3. CAUSES OF CLIMATE CHANGE
Climate change can be caused by many factors including us human beings. Climate change should not be understood as a single ’cause’ or a ‘single set of effects’ there are many elements of changing climate: increase in Arctic temperatures, reduced size of icebergs, melting of icecaps and glaciers, reduced permafrost, change in rainfall, reduced biodiversity. New wind patterns, more droughts and heat waves, and more frequent tropical cyclones and other extreme weather event, according to Urry (2011:6).

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The greenhouse effect: shortwave radiation from the sun is absorbed by the earth’s surface which, in turn, Greenhouse effect radiates heat at far longer wavelength because of its temperature of around 280*k, compared with around 6000*k for the sun.

The global climate system is driven by energy from the sun, several gases in the atmosphere act to trap the energy from the sun, thus warming the earth. This are called greenhouse gases and the process is the greenhouse effect. Carbon dioxide levels in the atmosphere have an effect on the global heat balance, since carbon dioxide is virtually transparent to incoming solar radiation but absorbs outgoing terrestrial’s infra-red radiation to incoming that would otherwise escape to space and result in the loss of heat from the lower atmosphere (figure1). This is called the greenhouse effects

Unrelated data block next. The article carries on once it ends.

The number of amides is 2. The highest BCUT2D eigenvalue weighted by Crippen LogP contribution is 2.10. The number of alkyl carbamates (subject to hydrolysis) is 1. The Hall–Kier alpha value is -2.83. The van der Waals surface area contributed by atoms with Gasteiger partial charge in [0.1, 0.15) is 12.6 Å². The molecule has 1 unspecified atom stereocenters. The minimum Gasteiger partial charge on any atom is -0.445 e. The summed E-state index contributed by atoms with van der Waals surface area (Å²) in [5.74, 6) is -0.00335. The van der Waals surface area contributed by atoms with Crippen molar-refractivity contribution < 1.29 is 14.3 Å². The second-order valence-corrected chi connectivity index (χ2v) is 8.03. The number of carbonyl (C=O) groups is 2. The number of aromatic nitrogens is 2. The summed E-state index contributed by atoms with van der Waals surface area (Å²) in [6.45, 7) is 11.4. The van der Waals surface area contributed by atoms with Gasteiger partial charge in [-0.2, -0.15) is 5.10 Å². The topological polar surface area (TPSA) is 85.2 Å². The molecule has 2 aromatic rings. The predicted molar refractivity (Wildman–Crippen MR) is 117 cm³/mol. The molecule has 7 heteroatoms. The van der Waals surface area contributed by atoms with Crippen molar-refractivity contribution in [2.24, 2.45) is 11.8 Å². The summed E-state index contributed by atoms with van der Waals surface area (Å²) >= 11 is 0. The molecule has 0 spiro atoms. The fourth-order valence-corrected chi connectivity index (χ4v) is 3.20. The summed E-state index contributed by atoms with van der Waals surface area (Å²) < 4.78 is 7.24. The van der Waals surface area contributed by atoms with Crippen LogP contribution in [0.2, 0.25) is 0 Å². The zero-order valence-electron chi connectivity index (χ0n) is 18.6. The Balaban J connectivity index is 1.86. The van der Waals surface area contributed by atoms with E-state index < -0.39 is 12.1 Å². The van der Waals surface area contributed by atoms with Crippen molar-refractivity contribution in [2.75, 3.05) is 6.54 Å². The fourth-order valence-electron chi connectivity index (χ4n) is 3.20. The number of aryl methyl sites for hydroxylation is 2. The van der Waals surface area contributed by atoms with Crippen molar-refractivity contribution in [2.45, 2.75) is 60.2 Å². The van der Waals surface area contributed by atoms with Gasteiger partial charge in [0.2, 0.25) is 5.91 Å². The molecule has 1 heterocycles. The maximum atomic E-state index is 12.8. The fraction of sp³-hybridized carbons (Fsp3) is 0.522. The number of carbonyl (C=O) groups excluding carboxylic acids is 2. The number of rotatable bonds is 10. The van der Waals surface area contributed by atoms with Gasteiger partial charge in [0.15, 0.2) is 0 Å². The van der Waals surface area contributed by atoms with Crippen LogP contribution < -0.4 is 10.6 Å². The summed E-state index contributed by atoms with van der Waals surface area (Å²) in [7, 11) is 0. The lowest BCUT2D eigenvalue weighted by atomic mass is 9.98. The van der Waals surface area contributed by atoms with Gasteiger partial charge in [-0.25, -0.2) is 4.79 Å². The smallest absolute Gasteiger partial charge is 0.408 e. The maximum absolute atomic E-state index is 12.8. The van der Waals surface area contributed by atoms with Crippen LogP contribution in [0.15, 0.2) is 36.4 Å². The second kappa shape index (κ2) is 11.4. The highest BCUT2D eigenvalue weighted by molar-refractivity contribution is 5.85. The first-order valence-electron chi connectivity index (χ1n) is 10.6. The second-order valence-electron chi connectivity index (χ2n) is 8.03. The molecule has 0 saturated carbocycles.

Greenhouse gas effect which maintains its higher internal temperature largely because the shelter it offers reduces the turbulent transfers of energy away from the surface rather than because of any radioactive considerations. Thus while the greenhouse effect remains valid and vital.
Global temperatures have risen over the past century by at least 0.7 degree Celsius. This increase appears to be the result of higher levels of greenhouse gases GHGs in the earth’s atmosphere. Such GHGs trap the sun’s rays. As a result of this greenhouse effect, the earth warms.
4. IMPLICATIONS CLIMATE CHANGE HAS IN SOUTH AFRICA
Climate change poses a significant threat to South Africans water resources, food security, health, infrastructure, as well as its ecosystem services and biodiversity. Considering South Africans high levels of poverty and inequality, these implications bring critical changes for national development.